Scampi: And that’s not something you like. Not something you’re a big fan of.

 

Peter: A fan? Am I a fan?

 

Scampi: You sound like a cockatoo, at present.

 

PETER SMOOTHES HIS FEATHERS WITH DIGNITY.

 

Peter: Say what you will.

 

Scampi: I shall.

 

Peter: Indeed.

 

Scampi: I shell. Shell on a shore. You know that whole thing about shells, right? Peter?

 

Peter: Are we discussing military history?

 

Scampi: No, please. I mean a shell on a beach.

 

Peter: An army could locate—

 

Scampi: It could be any beach, one of those hollow type shells.

 

Peter: A conch.

 

Scampi: Or whatever. Have you ever put one up to your ear?

 

Peter: In order to aurally witness “the sea”?

 

Scampi: Sure.

 

Peter: No.

 

Scampi: You haven’t?

 

Peter: Well, I don’t think so.

 

Scampi: You don’t know? You don’t even know if you did or if you didn’t?

 

Peter: I am unsure.

 

Scampi: Yes. I thought maybe you were lonely.

 

Peter: You are entitled to your thoughts.

 

Scampi: I entitle my thought regularly. As you well know.

 

Peter: I’m not sure when I was last on a beach.

 

Scampi: You don’t have to be on the beach to hear the shell. You can be at home.

 

Peter: With a shell.

 

Scampi: Yes. You bring it home, and then the sound of the sea is only an arm’s length away.

 

Peter: I see.

 

Scampi: You hear. That’s how it works.

 

Peter: I don’t believe it does work, in fact.

 

Scampi: No, I know. I was just curious.

 

Peter: To know whether I had tried it?

 

Scampi: That’s right.

 

Peter: Have you tried this? With the shell?

 

Scampi: Nonsense. I can hear the sea right now.

 

Scampi:

 

Peter:

 

Scampi: I am up to my ankles.

 

Peter: It looks like rain.

 

Scampi: It certainly doesn’t taste that way.

pt 12 ½: SUMMER STORMS (OR, HOW SCAMPI AND PETER ARE TRANSPARENT, LIKE ACETATE)

Scampi: What do you call it when the air snaps and cracks – is that electricity, or dust?

 

Peter: Uh.

 

Scampi: You know what I mean. Don’t you? You do. You know – when the air makes that sort of crackling noise, like static on a carpet.

 

Peter: When dust particles suspended in the air have sunlight passing through them they look kinda crackly. Or, um, fireflies? Is that what you mean?

 

Scampi: No.

 

Peter: I have only ever experienced what you’re describing subjectively, before a thunderstorm.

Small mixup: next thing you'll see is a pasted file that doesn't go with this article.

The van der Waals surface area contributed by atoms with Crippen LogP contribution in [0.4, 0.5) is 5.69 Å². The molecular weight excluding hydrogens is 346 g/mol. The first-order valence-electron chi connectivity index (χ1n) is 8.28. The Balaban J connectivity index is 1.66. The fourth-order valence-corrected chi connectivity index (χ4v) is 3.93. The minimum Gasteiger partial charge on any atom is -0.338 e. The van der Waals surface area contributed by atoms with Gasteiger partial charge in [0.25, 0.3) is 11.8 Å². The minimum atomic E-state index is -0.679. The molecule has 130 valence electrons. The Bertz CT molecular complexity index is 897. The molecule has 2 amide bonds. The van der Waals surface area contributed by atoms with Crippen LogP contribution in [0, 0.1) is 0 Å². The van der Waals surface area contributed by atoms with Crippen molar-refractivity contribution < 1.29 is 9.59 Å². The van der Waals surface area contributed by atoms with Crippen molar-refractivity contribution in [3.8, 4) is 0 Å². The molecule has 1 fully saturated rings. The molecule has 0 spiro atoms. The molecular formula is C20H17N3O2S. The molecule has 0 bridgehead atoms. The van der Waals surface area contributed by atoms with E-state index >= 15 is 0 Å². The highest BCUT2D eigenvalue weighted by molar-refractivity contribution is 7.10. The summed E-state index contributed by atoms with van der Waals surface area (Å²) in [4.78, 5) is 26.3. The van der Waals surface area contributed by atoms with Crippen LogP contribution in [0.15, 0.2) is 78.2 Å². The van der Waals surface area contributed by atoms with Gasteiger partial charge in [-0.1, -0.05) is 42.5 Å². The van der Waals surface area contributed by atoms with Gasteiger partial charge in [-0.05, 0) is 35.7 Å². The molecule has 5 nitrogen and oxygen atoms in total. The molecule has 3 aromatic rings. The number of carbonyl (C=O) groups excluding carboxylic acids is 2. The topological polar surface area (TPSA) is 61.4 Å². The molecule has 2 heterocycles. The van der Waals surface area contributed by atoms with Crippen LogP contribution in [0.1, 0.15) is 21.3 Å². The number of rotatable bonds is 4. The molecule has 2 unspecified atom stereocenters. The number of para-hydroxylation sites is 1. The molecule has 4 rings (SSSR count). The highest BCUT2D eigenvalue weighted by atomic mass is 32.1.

Scampi: Oh.

 

 

Scampi: Are you asleep?

 

Peter: No. Reading.

 

Scampi: I am watching the spectacles on your nose. They are sitting like, right at the end. And your hair on your forehead, like a young man.

 

Peter: What?

 

Scampi: When your hair is on your forehead like that, it makes you look more like a younger man, or maybe someone from a hundred years ago.

 

Peter: That would make me an older man.

 

Scampi: Shut up. That’s not what I meant.

 

Peter: Did you just tell me to shut up?

 

Scampi: No. Cross that out.

 

Peter: [Scampi: Shut up.]

 

Scampi: You know what’s really stupid? Feminist organisations that are stuck in some stupid thing like the second wave, or maybe the third. Wait, what wave are we on now?

 

Peter: Well—

 

Scampi: Like some dumb feminist organisation in 1997. I hate that shit.

 

Peter: Why did you decide you hate 1997 feminist organisations today?

 

Scampi: That’s not what I said. That was three weeks ago, in the morning. This is three weeks later, and it’s dark out.

 

PETER, QUIETLY READING, LETS IT GO.

 

Scampi: Do you want some potatoes? Or beets?

 

Peter: No.

 

Scampi: Because there are some.

 

Peter: Really?

 

Scampi: Yeah.

 

Peter: Are they delicious?

 

Scampi: Pretty much.

 

PETER GLOWS IN SCAMPI’S DIRECTION

 

Scampi: Are you pregnant?

 

Peter: (stares at his stomach, and makes it pop out more) Yes. I’m carrying our love child.

 

Scampi: Because you’re glowing.

 

Peter: I’m glowing? I shaved today.

 

Scampi: No, that’s not it.

 

PETER LEAVES THE ROOM.

 

PETER RETURNS.

 

Peter: Your potatoes and beets are internationally renowned for their deliciousness.

 

Scampi: (blush).